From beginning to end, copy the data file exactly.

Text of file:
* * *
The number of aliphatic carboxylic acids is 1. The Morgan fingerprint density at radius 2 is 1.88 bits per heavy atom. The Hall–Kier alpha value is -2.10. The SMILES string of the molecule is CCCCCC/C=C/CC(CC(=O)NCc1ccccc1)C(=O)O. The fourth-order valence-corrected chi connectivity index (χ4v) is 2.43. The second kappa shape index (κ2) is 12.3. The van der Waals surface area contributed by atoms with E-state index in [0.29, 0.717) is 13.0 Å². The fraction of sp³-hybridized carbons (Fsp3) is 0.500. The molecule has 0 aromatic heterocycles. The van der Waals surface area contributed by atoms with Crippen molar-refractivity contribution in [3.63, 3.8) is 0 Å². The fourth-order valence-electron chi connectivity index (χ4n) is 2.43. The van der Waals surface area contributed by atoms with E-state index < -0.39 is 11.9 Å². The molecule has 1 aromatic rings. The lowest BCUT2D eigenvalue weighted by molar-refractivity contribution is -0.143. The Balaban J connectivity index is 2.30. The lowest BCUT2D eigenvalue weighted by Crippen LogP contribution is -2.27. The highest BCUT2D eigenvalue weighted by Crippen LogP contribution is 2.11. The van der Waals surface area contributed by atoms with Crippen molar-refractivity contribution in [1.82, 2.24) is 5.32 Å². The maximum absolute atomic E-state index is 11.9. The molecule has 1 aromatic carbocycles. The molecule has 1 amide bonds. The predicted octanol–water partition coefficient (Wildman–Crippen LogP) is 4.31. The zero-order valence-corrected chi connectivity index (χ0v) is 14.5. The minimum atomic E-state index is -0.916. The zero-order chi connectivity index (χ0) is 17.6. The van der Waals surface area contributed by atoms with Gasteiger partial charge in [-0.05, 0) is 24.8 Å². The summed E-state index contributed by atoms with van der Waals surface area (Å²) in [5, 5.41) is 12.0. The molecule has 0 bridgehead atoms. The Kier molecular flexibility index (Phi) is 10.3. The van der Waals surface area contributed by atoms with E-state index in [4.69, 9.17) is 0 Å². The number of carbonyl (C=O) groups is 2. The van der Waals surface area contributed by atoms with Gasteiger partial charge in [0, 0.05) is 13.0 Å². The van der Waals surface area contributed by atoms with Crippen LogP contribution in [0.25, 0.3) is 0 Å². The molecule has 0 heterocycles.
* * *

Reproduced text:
The number of aliphatic carboxylic acids is 1. The Morgan fingerprint density at radius 2 is 1.88 bits per heavy atom. The Hall–Kier alpha value is -2.10. The SMILES string of the molecule is CCCCCC/C=C/CC(CC(=O)NCc1ccccc1)C(=O)O. The fourth-order valence-corrected chi connectivity index (χ4v) is 2.43. The second kappa shape index (κ2) is 12.3. The van der Waals surface area contributed by atoms with E-state index in [0.29, 0.717) is 13.0 Å². The fraction of sp³-hybridized carbons (Fsp3) is 0.500. The molecule has 0 aromatic heterocycles. The van der Waals surface area contributed by atoms with Crippen molar-refractivity contribution in [3.63, 3.8) is 0 Å². The fourth-order valence-electron chi connectivity index (χ4n) is 2.43. The van der Waals surface area contributed by atoms with E-state index < -0.39 is 11.9 Å². The molecule has 1 aromatic rings. The lowest BCUT2D eigenvalue weighted by molar-refractivity contribution is -0.143. The Balaban J connectivity index is 2.30. The lowest BCUT2D eigenvalue weighted by Crippen LogP contribution is -2.27. The highest BCUT2D eigenvalue weighted by Crippen LogP contribution is 2.11. The van der Waals surface area contributed by atoms with Crippen molar-refractivity contribution in [1.82, 2.24) is 5.32 Å². The maximum absolute atomic E-state index is 11.9. The molecule has 1 aromatic carbocycles. The molecule has 1 amide bonds. The predicted octanol–water partition coefficient (Wildman–Crippen LogP) is 4.31. The zero-order valence-corrected chi connectivity index (χ0v) is 14.5. The minimum atomic E-state index is -0.916. The zero-order chi connectivity index (χ0) is 17.6. The van der Waals surface area contributed by atoms with Gasteiger partial charge in [-0.05, 0) is 24.8 Å². The summed E-state index contributed by atoms with van der Waals surface area (Å²) in [5, 5.41) is 12.0. The molecule has 0 bridgehead atoms. The Kier molecular flexibility index (Phi) is 10.3. The van der Waals surface area contributed by atoms with E-state index in [4.69, 9.17) is 0 Å². The number of carbonyl (C=O) groups is 2. The van der Waals surface area contributed by atoms with Gasteiger partial charge in [0, 0.05) is 13.0 Å². The van der Waals surface area contributed by atoms with Crippen LogP contribution in [0.25, 0.3) is 0 Å². The molecule has 0 heterocycles.